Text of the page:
BUCHAREST – Romanians voted Sunday in a legislative election that many hope will restore some stability in one of the poorest European Union nations after five years of political and social turmoil.
More than 18 million Romanians are registered to vote for a new national parliament, but turnout was expected to be low because of voters’ fears about becoming infected with the coronavirus.
To date, the EU’s seventh-most populous country has confirmed more than 500,000 cases of COVID-19 and more than 12,000 deaths.
According to most preelection polls, the center-right National Liberal Party, known by its Romanian acronym PNL, will become the nominal winner of the election with more than 30% of the vote.
If the polls’ accuracy holds up, the mainstay party of Romania’s EU-aligned, austerity-prone social conservatives will, for the first time in its nearly three-decade history, become the largest party in the country’s 465-seat bicameral parliament. Still, it would fall short of a governing majority. Analysts predict the party will seek to create a governing coalition with the progressive USR-Plus alliance, which is forecast to capture around 20% of the vote.
Both campaigned on promises to depoliticize and fully reform Romania’s civil service, safeguard the independence of its judiciary, impose fiscal discipline and prop up the collapsing public health care and education systems.
But they appear to have somewhat divergent views on how best to get rid of the corruptive welfare state model and inefficient bureaucracy, blamed by both on decades of political supremacy in Romania of the left-leaning, populist Social Democrat Party, or PSD.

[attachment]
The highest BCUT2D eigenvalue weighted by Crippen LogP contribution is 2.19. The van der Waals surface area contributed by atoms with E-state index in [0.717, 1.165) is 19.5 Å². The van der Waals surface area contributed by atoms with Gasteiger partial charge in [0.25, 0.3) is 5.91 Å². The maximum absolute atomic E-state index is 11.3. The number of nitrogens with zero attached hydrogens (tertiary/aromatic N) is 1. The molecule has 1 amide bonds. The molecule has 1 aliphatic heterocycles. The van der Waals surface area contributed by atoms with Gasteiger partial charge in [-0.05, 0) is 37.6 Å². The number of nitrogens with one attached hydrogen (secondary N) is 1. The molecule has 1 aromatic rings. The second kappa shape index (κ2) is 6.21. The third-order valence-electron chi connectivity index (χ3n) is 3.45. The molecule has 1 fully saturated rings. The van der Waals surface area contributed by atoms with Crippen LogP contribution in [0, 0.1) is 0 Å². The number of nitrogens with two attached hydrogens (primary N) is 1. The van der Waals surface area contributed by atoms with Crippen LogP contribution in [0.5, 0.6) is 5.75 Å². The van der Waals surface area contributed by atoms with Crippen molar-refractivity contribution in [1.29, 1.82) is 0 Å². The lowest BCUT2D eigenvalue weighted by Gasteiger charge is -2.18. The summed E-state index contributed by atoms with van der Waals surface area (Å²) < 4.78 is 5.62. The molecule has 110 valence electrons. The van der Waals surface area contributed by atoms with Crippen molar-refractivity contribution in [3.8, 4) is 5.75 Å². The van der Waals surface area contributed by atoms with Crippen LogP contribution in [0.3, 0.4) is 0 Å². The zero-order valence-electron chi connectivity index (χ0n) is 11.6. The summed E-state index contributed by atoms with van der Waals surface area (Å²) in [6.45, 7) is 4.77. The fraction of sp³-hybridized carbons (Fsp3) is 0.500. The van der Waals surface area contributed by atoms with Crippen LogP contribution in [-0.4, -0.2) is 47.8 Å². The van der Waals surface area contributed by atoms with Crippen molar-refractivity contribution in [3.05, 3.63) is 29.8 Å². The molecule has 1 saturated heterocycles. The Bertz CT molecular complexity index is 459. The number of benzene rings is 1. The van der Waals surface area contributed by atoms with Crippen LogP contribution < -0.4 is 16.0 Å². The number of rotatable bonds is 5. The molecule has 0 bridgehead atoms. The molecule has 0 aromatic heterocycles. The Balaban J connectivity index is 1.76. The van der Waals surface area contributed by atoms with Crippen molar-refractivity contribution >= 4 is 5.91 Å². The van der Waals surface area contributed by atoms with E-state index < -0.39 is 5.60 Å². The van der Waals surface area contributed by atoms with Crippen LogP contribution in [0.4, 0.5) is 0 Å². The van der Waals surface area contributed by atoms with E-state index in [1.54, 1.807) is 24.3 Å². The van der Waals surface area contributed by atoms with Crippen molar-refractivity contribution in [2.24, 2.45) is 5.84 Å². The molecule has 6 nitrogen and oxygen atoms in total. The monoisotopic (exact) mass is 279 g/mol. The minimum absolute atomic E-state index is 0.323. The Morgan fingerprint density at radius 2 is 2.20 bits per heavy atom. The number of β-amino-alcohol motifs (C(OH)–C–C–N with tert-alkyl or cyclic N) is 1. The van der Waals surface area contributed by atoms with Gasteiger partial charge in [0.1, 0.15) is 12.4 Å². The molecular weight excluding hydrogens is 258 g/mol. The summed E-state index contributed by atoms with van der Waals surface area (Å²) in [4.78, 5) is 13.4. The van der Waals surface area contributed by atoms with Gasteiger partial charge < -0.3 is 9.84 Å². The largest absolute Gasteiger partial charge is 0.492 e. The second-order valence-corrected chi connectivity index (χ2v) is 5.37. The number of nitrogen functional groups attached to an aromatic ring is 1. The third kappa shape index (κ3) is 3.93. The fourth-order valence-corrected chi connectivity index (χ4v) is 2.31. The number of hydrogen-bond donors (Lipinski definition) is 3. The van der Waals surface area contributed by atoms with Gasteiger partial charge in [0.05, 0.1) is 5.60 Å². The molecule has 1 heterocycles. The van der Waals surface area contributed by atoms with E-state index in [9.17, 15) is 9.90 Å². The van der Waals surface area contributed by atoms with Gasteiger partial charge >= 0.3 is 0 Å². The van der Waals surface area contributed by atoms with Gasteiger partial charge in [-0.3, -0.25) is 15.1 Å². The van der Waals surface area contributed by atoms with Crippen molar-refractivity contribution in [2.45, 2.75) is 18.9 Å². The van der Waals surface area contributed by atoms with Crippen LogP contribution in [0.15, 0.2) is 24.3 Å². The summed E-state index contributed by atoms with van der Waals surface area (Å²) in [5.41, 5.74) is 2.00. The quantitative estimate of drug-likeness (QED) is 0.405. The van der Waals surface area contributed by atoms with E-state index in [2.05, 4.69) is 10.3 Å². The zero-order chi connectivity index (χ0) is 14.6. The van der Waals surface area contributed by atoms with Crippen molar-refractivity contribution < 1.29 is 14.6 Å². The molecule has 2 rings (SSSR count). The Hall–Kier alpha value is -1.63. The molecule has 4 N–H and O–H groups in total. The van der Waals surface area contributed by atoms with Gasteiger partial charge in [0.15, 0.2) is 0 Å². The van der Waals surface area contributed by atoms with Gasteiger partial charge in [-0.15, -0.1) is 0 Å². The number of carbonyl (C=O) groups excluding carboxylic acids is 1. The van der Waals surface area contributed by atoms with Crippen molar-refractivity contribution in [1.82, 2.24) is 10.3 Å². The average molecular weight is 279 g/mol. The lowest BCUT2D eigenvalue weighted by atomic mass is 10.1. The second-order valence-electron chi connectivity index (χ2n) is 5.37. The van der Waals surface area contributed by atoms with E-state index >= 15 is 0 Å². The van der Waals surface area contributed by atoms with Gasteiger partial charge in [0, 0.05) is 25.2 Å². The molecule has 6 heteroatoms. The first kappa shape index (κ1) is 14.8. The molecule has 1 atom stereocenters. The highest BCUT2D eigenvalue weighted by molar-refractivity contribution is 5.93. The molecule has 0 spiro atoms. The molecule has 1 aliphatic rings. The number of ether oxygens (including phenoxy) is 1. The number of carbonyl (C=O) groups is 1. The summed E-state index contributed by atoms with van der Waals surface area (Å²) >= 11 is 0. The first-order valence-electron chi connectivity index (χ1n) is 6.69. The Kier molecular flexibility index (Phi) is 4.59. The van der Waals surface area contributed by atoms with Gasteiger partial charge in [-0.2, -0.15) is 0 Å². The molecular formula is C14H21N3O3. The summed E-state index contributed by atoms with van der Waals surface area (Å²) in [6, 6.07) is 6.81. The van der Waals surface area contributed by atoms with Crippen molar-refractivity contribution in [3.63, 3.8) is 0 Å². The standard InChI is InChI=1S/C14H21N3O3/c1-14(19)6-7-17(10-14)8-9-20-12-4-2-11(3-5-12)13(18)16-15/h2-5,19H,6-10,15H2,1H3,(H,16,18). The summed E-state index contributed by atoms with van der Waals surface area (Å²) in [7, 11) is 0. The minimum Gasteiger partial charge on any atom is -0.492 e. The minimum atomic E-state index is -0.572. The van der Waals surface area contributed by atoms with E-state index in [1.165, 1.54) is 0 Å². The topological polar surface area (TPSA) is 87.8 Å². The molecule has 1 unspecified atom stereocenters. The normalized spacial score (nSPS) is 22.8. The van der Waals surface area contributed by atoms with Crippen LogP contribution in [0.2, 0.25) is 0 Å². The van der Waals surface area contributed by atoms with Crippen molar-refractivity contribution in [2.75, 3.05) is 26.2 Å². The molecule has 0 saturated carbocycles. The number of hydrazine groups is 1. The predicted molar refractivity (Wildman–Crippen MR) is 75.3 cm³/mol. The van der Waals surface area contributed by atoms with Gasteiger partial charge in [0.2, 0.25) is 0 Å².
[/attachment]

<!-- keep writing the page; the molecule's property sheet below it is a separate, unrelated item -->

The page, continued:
The Social Democrats have dominated Romania’s political life since the fall of communism in 1989, often in multi-party coalitions that at times included the PLN.
They won the last election in 2016 and ran through three prime ministers and dozens of ministers, before the PLN took the reins of a minority government a year ago. The PSD-led government has drawn heavy criticism from the EU for its interference with the judiciary and a cascade of corruption scandals involving some of the party’s most prominent members.
But although its chaotic recent tenure triggered two years of massive street protests, the PSD has appeared in recent months to be winning back some of the lost popular support as the minority government has been struggling to contain the economic fallout from the coronavirus pandemic by curbing social spending.
Recently, the PSD managed to push through the parliament a motion to raise all state pensions by 40%, ignoring the warnings by the country’s central bank that it was unfeasible.
It has a loyal base of support among Romania’s rural voters and has been projected to win over 20% of the vote.
As a result of the pandemic and virus containment measures, Romania’s fiscal deficit is expected to widen this year to around 9% of gross domestic product, compared with 4.3% in 2019. The coronavirus continues to spread in Romania, with almost two-thirds of all infections and nearly a half of all virus-related deaths so far having been registered in the past two months.
No special virus precautions — beyond general requirements to wear masks, sanitize hands and maintain social distancing — were put in place at 18,000 polling stations across the country.
According to data published by Romania’s Central Election Bureau, about 3.5 million people have cast their ballots by 3 p.m. local time (1300 GMT) on Sunday, or 3.3% fewer than at the same time point during the 2016 general election. Official results were expected overnight.